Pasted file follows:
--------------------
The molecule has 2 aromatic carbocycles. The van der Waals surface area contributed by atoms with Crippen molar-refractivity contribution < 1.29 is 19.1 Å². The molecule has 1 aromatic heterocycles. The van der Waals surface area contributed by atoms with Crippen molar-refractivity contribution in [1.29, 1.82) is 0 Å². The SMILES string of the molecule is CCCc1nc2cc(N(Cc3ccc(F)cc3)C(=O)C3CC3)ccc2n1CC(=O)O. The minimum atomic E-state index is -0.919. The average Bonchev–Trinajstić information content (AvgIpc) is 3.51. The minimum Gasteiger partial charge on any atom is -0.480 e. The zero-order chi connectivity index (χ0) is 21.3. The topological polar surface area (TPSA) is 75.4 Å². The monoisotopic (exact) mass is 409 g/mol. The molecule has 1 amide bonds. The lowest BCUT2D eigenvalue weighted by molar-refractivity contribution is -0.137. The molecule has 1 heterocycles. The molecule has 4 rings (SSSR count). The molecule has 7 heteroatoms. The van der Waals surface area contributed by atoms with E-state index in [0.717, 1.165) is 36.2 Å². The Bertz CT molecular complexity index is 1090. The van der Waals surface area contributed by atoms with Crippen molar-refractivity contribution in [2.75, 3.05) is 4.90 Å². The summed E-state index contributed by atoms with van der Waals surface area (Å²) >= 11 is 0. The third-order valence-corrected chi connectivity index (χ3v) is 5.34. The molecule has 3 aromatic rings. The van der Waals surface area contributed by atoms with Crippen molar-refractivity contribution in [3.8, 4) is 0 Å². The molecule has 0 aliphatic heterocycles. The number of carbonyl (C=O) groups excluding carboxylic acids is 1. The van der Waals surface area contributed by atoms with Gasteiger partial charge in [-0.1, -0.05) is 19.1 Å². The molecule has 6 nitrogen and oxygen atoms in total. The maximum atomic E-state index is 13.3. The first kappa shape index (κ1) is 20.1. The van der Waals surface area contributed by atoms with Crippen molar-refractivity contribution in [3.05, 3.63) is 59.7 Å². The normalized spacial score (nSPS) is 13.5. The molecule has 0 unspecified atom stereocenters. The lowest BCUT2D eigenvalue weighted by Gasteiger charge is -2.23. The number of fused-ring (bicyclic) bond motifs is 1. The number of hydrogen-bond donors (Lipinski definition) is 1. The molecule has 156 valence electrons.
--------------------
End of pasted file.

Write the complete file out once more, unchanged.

The molecule has 2 aromatic carbocycles. The van der Waals surface area contributed by atoms with Crippen molar-refractivity contribution < 1.29 is 19.1 Å². The molecule has 1 aromatic heterocycles. The van der Waals surface area contributed by atoms with Crippen molar-refractivity contribution in [1.29, 1.82) is 0 Å². The SMILES string of the molecule is CCCc1nc2cc(N(Cc3ccc(F)cc3)C(=O)C3CC3)ccc2n1CC(=O)O. The minimum atomic E-state index is -0.919. The average Bonchev–Trinajstić information content (AvgIpc) is 3.51. The minimum Gasteiger partial charge on any atom is -0.480 e. The zero-order chi connectivity index (χ0) is 21.3. The topological polar surface area (TPSA) is 75.4 Å². The monoisotopic (exact) mass is 409 g/mol. The molecule has 1 amide bonds. The lowest BCUT2D eigenvalue weighted by molar-refractivity contribution is -0.137. The molecule has 1 heterocycles. The molecule has 4 rings (SSSR count). The molecule has 7 heteroatoms. The van der Waals surface area contributed by atoms with E-state index in [0.717, 1.165) is 36.2 Å². The Bertz CT molecular complexity index is 1090. The van der Waals surface area contributed by atoms with Crippen molar-refractivity contribution in [2.75, 3.05) is 4.90 Å². The summed E-state index contributed by atoms with van der Waals surface area (Å²) >= 11 is 0. The third-order valence-corrected chi connectivity index (χ3v) is 5.34. The molecule has 3 aromatic rings. The van der Waals surface area contributed by atoms with Crippen molar-refractivity contribution in [3.8, 4) is 0 Å². The molecule has 0 aliphatic heterocycles. The number of carbonyl (C=O) groups excluding carboxylic acids is 1. The van der Waals surface area contributed by atoms with Gasteiger partial charge in [-0.1, -0.05) is 19.1 Å². The molecule has 6 nitrogen and oxygen atoms in total. The maximum atomic E-state index is 13.3. The first kappa shape index (κ1) is 20.1. The van der Waals surface area contributed by atoms with Crippen molar-refractivity contribution in [3.05, 3.63) is 59.7 Å². The normalized spacial score (nSPS) is 13.5. The molecule has 0 unspecified atom stereocenters. The lowest BCUT2D eigenvalue weighted by Gasteiger charge is -2.23. The number of fused-ring (bicyclic) bond motifs is 1. The number of hydrogen-bond donors (Lipinski definition) is 1. The molecule has 156 valence electrons.